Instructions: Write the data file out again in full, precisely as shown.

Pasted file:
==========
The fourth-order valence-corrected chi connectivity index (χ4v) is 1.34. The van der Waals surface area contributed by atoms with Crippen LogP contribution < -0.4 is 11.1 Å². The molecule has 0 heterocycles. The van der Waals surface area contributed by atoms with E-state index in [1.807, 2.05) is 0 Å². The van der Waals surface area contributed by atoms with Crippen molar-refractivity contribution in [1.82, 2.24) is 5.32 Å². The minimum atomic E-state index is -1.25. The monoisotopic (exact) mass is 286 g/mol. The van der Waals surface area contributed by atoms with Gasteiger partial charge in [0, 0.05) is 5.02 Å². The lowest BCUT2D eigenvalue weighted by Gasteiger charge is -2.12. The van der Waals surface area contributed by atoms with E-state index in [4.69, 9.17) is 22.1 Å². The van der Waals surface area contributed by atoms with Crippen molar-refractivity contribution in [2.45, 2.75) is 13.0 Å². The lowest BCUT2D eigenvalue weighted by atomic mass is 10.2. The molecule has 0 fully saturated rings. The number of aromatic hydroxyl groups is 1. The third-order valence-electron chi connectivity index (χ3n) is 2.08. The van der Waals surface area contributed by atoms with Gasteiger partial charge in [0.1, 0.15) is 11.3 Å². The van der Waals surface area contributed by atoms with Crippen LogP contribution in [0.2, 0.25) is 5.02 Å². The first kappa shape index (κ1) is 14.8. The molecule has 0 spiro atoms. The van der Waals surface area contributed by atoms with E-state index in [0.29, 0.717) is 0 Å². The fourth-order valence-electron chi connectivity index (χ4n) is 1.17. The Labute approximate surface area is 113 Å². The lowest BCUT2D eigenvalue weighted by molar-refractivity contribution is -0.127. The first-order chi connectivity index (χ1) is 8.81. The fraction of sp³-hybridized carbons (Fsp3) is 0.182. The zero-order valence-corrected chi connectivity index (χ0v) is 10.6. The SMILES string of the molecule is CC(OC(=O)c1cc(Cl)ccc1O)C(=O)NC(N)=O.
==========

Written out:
The fourth-order valence-corrected chi connectivity index (χ4v) is 1.34. The van der Waals surface area contributed by atoms with Crippen LogP contribution < -0.4 is 11.1 Å². The molecule has 0 heterocycles. The van der Waals surface area contributed by atoms with E-state index in [1.807, 2.05) is 0 Å². The van der Waals surface area contributed by atoms with Crippen molar-refractivity contribution in [1.82, 2.24) is 5.32 Å². The minimum atomic E-state index is -1.25. The monoisotopic (exact) mass is 286 g/mol. The van der Waals surface area contributed by atoms with Gasteiger partial charge in [0, 0.05) is 5.02 Å². The lowest BCUT2D eigenvalue weighted by Gasteiger charge is -2.12. The van der Waals surface area contributed by atoms with E-state index in [4.69, 9.17) is 22.1 Å². The van der Waals surface area contributed by atoms with Crippen molar-refractivity contribution in [2.45, 2.75) is 13.0 Å². The lowest BCUT2D eigenvalue weighted by atomic mass is 10.2. The molecule has 0 fully saturated rings. The number of aromatic hydroxyl groups is 1. The third-order valence-electron chi connectivity index (χ3n) is 2.08. The van der Waals surface area contributed by atoms with Gasteiger partial charge in [0.1, 0.15) is 11.3 Å². The van der Waals surface area contributed by atoms with Crippen LogP contribution in [0.2, 0.25) is 5.02 Å². The first kappa shape index (κ1) is 14.8. The molecule has 0 spiro atoms. The van der Waals surface area contributed by atoms with E-state index in [0.29, 0.717) is 0 Å². The fourth-order valence-electron chi connectivity index (χ4n) is 1.17. The Labute approximate surface area is 113 Å². The lowest BCUT2D eigenvalue weighted by molar-refractivity contribution is -0.127. The first-order chi connectivity index (χ1) is 8.81. The fraction of sp³-hybridized carbons (Fsp3) is 0.182. The zero-order valence-corrected chi connectivity index (χ0v) is 10.6. The SMILES string of the molecule is CC(OC(=O)c1cc(Cl)ccc1O)C(=O)NC(N)=O.